Las Parrandas

Seasons Greetings from the Center for World Music!

As our thoughts turn to Christmas, and celebrations, why not look at Christmas celebrations in Cuba, also on the horizon these days?

In 1820, as the story goes, a young priest noticed diminished attendance at mass from December 16 until Christmas. Hoping to attract parishioners, he instructed children to go out into the streets with cans, horns, bugles, rattles or any kind of noisemaker, hoping that the raucous noise would attract churchgoers. As the tradition evolved, organized bands began playing music in the streets, competing with each other for the honor of best performance.

Along with music, [the town of] Remedios—still home to the country’s largest and most popular Parrandas—fills with light during the festival.


Great Circle Dance

A photo-essay describing village ritual dances with strong resonances with pre-Christian Greece . . .

It is dark; it is snowing; I am here not as an observer only, but with friends, and so I surrender to the hours and days of drinking and dancing, feeling myself warmed and transformed by this inner and outer fire. . . . By three o’clock, the whole village gathers at the plateia to dance. Hundreds of people spiral into a single circle with one leader, keeping the large center open as a sacred space . . . to enact the ancient ritual dramas of death and resurrection . . .

Read in the KEF Times.

Galloway Folk Music

Some 80 traditional musical arrangements sourced from across Scotland in the early 20th century have been discovered, and contemporary musicians are breathing new life into them . . .

 “It’s something that’s really important to me, to encourage people to sing and to bring these local songs to life so they’re not lost,” said [musician Robyn] Stapleton.

“We have got some fantastic songs that I have been working on personally and I am looking forward to be able to perform songs that people haven’t heard before.

BBC South Scotland

NBC News

The plight of arts programs in California public schools, and its impact on children, was featured in the NBC Nightly News for December 17. The segment shows how Takio drumming–supported by community-based funding–helps to fill the gap in a San Francisco-area school.

Creative young minds, talented kids, who deserve help, but for them the school money just isn’t there anymore, the way it was for so many of us in things like the arts . . .

View at NBC Nightly News.

Worth a look, and some thought: would you consider taking a minute to support this kind of creative effort in San Diego?


Another good read on the value of music education, noting that the benefits are dependent on learning to play music, not just appreciate it . . .

In the study, which appears online in the open-access journal Frontiers in Psychology, the team showed that exposure to music lessons physically stimulated the brain and changed it for the better. However, simply being exposed to music education doesn’t seem to be sufficient, you have to also be actively involved.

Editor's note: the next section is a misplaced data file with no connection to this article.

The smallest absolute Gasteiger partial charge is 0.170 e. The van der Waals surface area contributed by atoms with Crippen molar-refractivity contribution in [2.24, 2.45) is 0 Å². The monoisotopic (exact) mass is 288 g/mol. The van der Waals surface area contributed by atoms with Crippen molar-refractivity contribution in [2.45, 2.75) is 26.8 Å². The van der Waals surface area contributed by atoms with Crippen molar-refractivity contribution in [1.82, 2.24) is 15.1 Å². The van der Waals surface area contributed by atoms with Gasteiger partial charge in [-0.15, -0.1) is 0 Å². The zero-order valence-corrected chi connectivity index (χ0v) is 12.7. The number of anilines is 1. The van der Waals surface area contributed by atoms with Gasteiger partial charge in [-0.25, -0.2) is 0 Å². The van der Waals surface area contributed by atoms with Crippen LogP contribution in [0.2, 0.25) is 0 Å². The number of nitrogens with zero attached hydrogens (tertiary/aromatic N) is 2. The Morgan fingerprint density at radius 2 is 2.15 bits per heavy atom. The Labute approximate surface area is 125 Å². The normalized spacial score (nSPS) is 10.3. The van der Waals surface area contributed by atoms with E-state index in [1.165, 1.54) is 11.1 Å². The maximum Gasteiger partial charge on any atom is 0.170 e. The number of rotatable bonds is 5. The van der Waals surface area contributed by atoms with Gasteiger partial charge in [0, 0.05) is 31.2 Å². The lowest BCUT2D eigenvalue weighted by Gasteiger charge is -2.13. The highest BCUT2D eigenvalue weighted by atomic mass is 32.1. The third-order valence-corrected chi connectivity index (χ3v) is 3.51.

Benefits of Music Education

The National Association for Music Education provides its list of what students’ gain from music . . .

Nearly everyone enjoys music, whether by listening to it, singing, or playing an instrument. But despite this almost universal interest, many schools are having to do away with their music education programs. This is a mistake, with schools losing not only an enjoyable subject, but a subject that can enrich students’ lives and education. Read on to learn why music education is so important, and how it offers benefits even beyond itself.

Read more here.

Molly's Revenge

San Diego Folk Heritage presents Molly’s Revenge, a trio of acoustic Celtic musicians, with vocalist Christa Burch and Irish dancers, Saturday, December 13, 2014 in Encinitas, CA.

Molly’s Revenge is a dynamic, acoustic Celtic band known for its unique and infectious enthusiasm. The classic combination of bagpipes, whistle, and fiddle, with a backdrop of guitar, mandola, and bodhran guarantees an enjoyable experience for all fans of Scottish and Irish music. Molly’s Revenge has performed at many of the top folk festivals and performing arts events in the USA, and prestigious events in Scotland, Australia and China.

I Nyomen Wenten

The USD Balinese Gamelan performs on Tuesday, December 9, 2014. The program will feature dance master I Nyoman Wenten, a long-time friend of the Center for World Music, as guest performer.

Enjoy the music of Bali, Indonesia at this concert performed by USD’s Balinese Gamelan Ensemble, named Gunung Mas (Mountain of Gold), directed by IPutu Hiranmayena and assisted by David Harnish, PhD. This concert will feature several special guests: Dancer I Nyoman Wenten and drummers I Wayan Budha and Tyler Yamin. The gamelan is an ensemble of metallophones, gong-chimes, cymbals and drums, and highlights energetic interlocking musical parts.

University of San Diego, Department of Music.

USD Gamelan Flyer

Dancing to Turkish Music

One important aspect of the work of the Center for World Music is promoting inter-cultural understanding through performing arts. It’s not always easy.  Here’s a thought-provoking article, with nice music videos . . .

Band leader and clarinetist [Harel] Shachal is one of a small group of Israelis who have devoted themselves to learning and teaching the complicated nuances of Turkish music, which is quite distinct from the Arabic-style music typically performed in Israel by both Jews and Arabs. It is a style which has become much more visible in Israel over the last few years, despite the political difficulties that have arisen between Israel and Turkey over the same period.

Read on at The Times of Israel.